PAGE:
Series or flight of steps that provides a means of moving from one level to another. The earliest stairways seem to have been built with walls on both sides, as in Egyptian pylons dating from the 2nd millennium BC. The Romans were noted for their monumental stairs. The modern use of steel and reinforced concrete has made possible the curves and sweeps of contemporary design. Staircases have traditionally been built of wood, marble or stone, and iron or steel. A step's horizontal surface is called its tread, the vertical front its riser. Traditional wooden staircases are constructed with stringers, beams inclined to the angle of the staircase. Stringers are supported by newel posts, which also support the handrail, forming a balustrade.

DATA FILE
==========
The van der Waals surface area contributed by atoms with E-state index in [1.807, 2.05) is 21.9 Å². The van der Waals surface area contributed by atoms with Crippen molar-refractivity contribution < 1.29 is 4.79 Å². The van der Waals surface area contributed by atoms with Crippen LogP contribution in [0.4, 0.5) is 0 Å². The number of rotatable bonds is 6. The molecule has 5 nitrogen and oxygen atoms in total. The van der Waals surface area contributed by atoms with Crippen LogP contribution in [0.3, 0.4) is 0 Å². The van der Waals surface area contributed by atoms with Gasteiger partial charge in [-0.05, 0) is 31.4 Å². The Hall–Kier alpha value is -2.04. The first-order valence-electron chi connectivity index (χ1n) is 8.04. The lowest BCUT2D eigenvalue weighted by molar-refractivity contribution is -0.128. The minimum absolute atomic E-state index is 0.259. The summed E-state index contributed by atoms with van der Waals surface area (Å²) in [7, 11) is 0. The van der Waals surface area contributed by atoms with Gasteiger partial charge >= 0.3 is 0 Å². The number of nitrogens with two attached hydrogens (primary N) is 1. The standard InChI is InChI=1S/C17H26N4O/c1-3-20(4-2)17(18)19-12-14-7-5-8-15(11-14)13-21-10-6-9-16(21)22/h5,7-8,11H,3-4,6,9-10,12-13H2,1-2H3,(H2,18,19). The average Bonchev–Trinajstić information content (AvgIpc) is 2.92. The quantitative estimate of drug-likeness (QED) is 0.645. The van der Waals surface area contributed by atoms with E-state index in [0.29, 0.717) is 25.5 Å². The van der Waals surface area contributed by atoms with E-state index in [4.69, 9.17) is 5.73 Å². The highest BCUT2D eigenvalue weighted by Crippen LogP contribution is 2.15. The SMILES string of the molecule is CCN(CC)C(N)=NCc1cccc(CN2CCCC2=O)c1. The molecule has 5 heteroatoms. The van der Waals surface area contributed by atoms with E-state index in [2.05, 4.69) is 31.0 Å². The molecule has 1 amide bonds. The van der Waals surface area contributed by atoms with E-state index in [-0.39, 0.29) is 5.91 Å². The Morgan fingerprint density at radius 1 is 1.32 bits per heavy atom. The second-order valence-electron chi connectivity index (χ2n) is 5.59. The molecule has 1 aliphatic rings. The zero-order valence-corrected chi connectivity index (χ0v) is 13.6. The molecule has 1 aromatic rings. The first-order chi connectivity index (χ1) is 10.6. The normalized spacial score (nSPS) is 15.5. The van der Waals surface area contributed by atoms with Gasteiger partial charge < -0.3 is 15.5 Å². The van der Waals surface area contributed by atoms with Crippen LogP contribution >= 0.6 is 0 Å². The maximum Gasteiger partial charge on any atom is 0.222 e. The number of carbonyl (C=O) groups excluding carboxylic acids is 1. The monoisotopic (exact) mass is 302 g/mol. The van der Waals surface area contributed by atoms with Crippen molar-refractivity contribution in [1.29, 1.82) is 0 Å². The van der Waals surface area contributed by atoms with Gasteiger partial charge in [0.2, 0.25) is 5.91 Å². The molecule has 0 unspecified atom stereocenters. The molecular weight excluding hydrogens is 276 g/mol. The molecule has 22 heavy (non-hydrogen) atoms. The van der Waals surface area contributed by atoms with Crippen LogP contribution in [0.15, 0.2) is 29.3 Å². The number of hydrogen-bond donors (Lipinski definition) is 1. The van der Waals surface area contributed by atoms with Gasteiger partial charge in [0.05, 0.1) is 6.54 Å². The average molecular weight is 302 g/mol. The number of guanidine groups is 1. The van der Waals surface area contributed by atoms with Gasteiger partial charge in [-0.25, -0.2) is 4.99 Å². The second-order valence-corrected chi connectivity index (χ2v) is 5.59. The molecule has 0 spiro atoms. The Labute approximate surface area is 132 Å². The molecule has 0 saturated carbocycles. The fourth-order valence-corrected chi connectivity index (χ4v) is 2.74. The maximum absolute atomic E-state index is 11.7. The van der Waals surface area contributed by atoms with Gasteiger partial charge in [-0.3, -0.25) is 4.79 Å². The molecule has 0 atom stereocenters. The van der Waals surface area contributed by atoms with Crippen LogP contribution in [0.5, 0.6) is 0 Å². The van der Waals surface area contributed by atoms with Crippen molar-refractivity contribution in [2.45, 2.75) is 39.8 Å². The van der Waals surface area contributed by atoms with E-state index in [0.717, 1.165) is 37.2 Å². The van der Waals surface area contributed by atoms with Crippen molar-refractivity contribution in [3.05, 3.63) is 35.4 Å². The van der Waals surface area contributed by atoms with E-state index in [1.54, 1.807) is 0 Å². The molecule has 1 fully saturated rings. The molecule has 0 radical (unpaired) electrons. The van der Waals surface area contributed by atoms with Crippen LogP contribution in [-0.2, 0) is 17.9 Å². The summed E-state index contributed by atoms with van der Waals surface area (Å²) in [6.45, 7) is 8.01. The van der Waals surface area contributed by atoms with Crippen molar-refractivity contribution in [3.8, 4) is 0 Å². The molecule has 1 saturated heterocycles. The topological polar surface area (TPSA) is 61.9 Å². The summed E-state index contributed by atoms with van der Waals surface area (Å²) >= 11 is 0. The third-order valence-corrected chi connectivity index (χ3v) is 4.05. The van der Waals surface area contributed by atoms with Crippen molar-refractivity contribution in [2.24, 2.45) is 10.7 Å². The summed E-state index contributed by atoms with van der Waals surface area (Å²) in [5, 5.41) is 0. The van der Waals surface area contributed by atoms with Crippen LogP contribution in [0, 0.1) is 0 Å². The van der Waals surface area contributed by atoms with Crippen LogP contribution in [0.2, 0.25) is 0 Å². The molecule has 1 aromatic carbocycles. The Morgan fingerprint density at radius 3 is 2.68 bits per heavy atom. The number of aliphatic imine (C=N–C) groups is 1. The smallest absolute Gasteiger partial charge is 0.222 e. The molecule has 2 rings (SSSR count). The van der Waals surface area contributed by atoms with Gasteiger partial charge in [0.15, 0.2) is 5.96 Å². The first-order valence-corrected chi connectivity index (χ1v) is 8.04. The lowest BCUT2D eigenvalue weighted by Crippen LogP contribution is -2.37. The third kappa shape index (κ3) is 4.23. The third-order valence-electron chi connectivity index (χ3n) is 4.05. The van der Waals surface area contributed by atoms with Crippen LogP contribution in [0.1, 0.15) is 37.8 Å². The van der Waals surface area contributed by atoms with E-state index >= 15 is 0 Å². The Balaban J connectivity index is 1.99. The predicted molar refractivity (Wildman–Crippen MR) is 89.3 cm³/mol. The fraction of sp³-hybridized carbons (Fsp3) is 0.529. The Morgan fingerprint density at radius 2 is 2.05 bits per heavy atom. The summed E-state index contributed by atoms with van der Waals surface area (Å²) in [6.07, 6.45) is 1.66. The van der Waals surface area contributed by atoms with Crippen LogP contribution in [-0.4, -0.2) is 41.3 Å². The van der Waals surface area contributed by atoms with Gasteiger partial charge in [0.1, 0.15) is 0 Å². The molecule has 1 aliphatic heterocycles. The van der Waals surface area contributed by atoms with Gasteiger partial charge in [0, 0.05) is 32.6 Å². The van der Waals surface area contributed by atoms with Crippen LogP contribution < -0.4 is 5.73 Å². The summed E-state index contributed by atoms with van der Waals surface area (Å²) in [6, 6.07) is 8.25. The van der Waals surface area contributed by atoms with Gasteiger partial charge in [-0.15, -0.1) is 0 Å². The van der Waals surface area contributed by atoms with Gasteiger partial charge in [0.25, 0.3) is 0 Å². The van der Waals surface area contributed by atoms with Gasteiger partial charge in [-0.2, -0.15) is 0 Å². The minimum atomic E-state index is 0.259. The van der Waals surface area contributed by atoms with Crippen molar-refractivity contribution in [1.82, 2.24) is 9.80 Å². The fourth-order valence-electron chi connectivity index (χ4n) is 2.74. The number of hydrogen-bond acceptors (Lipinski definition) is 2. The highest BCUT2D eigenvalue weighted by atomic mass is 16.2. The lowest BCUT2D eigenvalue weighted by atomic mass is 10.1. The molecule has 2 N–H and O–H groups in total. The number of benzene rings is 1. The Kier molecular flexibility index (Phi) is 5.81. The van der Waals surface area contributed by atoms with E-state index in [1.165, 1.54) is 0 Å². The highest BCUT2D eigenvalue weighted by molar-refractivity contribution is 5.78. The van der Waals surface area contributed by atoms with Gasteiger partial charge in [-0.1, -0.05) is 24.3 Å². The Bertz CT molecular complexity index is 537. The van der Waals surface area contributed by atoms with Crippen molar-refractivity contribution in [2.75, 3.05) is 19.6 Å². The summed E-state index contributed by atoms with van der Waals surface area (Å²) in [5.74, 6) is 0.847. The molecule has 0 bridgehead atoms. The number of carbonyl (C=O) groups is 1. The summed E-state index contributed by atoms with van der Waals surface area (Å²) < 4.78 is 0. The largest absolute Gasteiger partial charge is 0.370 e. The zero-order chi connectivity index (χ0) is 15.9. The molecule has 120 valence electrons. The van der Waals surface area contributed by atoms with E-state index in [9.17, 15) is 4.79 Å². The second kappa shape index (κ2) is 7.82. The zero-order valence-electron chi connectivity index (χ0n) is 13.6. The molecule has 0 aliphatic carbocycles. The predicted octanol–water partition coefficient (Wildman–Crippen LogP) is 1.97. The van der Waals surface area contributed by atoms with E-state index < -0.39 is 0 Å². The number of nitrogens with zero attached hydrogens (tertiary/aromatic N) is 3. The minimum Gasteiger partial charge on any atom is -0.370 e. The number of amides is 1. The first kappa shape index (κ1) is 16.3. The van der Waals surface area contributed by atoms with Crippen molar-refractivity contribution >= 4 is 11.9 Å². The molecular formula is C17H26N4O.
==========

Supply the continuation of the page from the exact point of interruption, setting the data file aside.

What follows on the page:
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The Val Müstair (German: Münstertal, Italian: Val Monastero) is a mountain valley in the Swiss Alps. It connects the Pass dal Fuorn (Ofenpass, 2149 m) with the Italian province of Bolzano-Bozen and the Vinschgau-Val Venosta (914 meter).
The most important villages in the Val Müstair are: Tschierv (1660 meter), Valchava (1412 meter), Sta. Maria (1375 meter), Müstair (1247 meter) (all Swiss) and Taufers im Münstertal in South Tyrol. There are no other inhabited connected valleys, but the road over the Umbrail Pass (and the Stelvio Pass) is connected with Sta. Maria.
The largest part of the valley is part of the Swiss canton of Graubünden. A small part lies within the region of Trentino-Alto Adige/Südtirol. The border is located at approximately 1245 meter between Müstair (1247 meter) and Taufers-Tubre (1240 meter).
The river in the valley is the Rom (Il Rom or Rombach).